Beyond Adversity

Enjoying Life After Adversity

RSS 2.0

Battling Adversity with Catholicism

Disclaimer

2014-0614 Picture of DoveThe majority of this post, which was written by Jon Ochoa, is specifically for those who are in need of spiritual healing and are open to reading a “Wish for Recovery” post written from a Catholic perspective. The post is not an attempt to say one religion or belief is better than any other religion or belief. Furthermore, the views of one person do not necessarily reflect the views of every individual in the same or similar group. The purpose of the post is to educate, share ideas, and provide hope. As readers offer to write “Wish for Recovery” letters, I will add guest posts representing each of the major religious, non-religious, spiritual, and philosophical beliefs to this blog as long as the beliefs pertain to recovery.

If you are a leader or scholar, and you would like to share a brief “Wish for Recovery” letter, story, or sermon, please click here to contact me through the Beyond Injury blog.

Guest Post written by Jon Ochoa

Special thanks to Scott Friedman for the venue to share words of inspiration with our fellow loved ones in times of extreme adversity, and thank you for your time and consideration. May as much peace as possible be with you throughout the challenging time.

Although I most likely have not experienced any event near as challenging as the ones you are facing, I want to share my most empowering and uplifting resource during times of struggle: The Way of the Cross of Jesus Christ, in hopes that you may gain the same amazing power I receive. To me, the Way of the Cross of Jesus Christ means wanting to be patient and kind, even in the face of unjust cruelty to the point of death. When I reflect and grow in patience and kindness, especially in the face of unjust cruelty, I grow in the ability to maintain and grow my peace and joy, as well as share the ability to obtain and grow the peace and joy with others.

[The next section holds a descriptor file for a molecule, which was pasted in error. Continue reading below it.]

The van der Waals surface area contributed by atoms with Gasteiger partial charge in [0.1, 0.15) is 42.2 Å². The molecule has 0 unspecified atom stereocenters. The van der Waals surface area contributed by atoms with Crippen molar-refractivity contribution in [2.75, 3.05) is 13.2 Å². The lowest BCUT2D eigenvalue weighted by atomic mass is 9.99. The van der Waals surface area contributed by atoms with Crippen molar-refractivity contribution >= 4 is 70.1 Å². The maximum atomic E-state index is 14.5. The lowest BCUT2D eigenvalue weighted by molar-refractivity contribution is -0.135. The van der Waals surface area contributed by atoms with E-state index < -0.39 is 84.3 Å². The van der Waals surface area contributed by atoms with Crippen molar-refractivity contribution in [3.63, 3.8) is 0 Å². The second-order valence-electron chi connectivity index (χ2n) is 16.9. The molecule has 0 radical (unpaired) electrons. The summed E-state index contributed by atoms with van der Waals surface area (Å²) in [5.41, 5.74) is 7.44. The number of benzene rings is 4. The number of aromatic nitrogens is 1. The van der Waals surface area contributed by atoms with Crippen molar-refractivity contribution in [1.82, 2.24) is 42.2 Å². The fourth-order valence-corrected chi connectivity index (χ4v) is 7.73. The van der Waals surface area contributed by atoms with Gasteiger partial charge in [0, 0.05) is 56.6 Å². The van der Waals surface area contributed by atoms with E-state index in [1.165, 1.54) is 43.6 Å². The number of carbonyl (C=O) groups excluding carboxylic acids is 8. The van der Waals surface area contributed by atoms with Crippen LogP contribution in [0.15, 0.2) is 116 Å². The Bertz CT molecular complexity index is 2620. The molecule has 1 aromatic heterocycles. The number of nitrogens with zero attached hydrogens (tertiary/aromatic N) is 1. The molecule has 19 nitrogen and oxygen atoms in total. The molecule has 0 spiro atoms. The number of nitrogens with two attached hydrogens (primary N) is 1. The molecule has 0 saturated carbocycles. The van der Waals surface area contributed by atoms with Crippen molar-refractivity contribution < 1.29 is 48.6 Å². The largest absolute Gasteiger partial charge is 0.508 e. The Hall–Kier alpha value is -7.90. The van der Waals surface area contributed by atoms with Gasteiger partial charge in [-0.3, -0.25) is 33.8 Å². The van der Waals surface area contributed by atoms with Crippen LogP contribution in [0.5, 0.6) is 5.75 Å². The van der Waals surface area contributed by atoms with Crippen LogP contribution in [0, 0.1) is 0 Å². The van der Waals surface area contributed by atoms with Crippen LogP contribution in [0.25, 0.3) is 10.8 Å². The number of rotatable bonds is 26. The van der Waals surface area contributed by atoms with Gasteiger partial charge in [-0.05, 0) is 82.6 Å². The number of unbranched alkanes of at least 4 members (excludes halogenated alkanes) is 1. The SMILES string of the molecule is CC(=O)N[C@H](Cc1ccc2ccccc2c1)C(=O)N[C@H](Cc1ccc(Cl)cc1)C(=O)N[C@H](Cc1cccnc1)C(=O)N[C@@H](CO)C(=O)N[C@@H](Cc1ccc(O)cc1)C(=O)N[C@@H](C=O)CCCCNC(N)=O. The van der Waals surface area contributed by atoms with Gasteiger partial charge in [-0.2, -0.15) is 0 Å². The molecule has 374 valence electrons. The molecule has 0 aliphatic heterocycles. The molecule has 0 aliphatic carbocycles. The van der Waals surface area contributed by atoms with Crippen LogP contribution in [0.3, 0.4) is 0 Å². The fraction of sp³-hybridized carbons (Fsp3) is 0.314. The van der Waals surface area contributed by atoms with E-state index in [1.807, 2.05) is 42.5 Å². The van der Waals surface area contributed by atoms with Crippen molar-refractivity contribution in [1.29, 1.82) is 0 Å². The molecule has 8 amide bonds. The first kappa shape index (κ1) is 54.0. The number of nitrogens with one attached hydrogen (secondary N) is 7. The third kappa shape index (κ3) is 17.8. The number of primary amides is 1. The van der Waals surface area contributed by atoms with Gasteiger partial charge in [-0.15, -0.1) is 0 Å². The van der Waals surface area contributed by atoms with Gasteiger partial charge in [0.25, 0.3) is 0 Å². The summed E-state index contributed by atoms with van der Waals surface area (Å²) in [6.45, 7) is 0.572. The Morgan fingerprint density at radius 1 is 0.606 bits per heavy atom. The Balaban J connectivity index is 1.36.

Now you have been presented with a struggle that is unjust to some degree, so please consider* the following:

In Catholicism there are many stories of people who are good people, yet have experienced great and unjust struggles in living. Therefore, focusing on any of their stories are good examples of the Way of the Cross. Some that especially stood out to me were Father Leon Armijos, St. Rita, St. John of the Cross, and St. Pope John Paul II. Now the two people in Catholicism who are the pinnacle of living the Way of the Cross are Jesus and His Mother, Mary, and the greatest story of the Way of the Cross is Jesus’ Passion and Crucifixion. Many meditations and prayers have been written about the Stations of the Cross. Currently, my favorite meditations and prayers were shared by Richard Furey in “Mary’s Way of the Cross.” The meditations and prayers really help me empathize with the perspectives of the major sides of an unjust circumstance: the perspective of the one being treated unjust, the perspective of those who are helpless yet want to help, and the perspective of the one who was indifferent and cruel and wants to grow.

I am sorry there is no way around the challenging situation you are facing, and I am sorry I am unable to carry the load for you. I would like you to know that because you are in my life, my life is better for it. You are an inspiration to me because I know that one day I will face far greater struggles, and you have demonstrated the strength to face extremely difficult times.

*If you do not believe Jesus Christ is God, nor perfect, nor actual, I encourage you to consider the practice conceptually possible with you as the main character. Growing towards the pinnacle of patience and kindness is extremely rewarding in living!

Credits

Click here to read another Wish for Recovery post on Beyond Injury.

Thanks to Jon Ochoa for taking the time to write a guest post for those who are in need of spiritual healing and are open to reading a Wish for Recovery post from a Catholic perspective; Google for helping me find the picture; and all other people who, directly or indirectly, made it possible for me to include the picture, content, and links I used in this post.

Scott
Even after brain surgeries, chemotherapy, and radiation treatments to eradicate his brain cancer, Scott continued to work; continued to study; and earned professional certifications from the Project Management Institute, American Society of Quality, and Stanford University School of Professional Development. How were all of these achievements possible at a time when Scott was struggling with the hurdles of brain injury? The answers are in this blog.


Leave a Reply

Your email address will not be published. Required fields are marked *

**** About The Author ****

During the past 13 years, I have been diagnosed with cancer, brain injury, balance issues, stroke, ataxia, visual impairment, and auditory challenges. I have overcome significant adversity! I can explain how to overcome your challenges. I am a very active Toastmaster and a motivational speaker.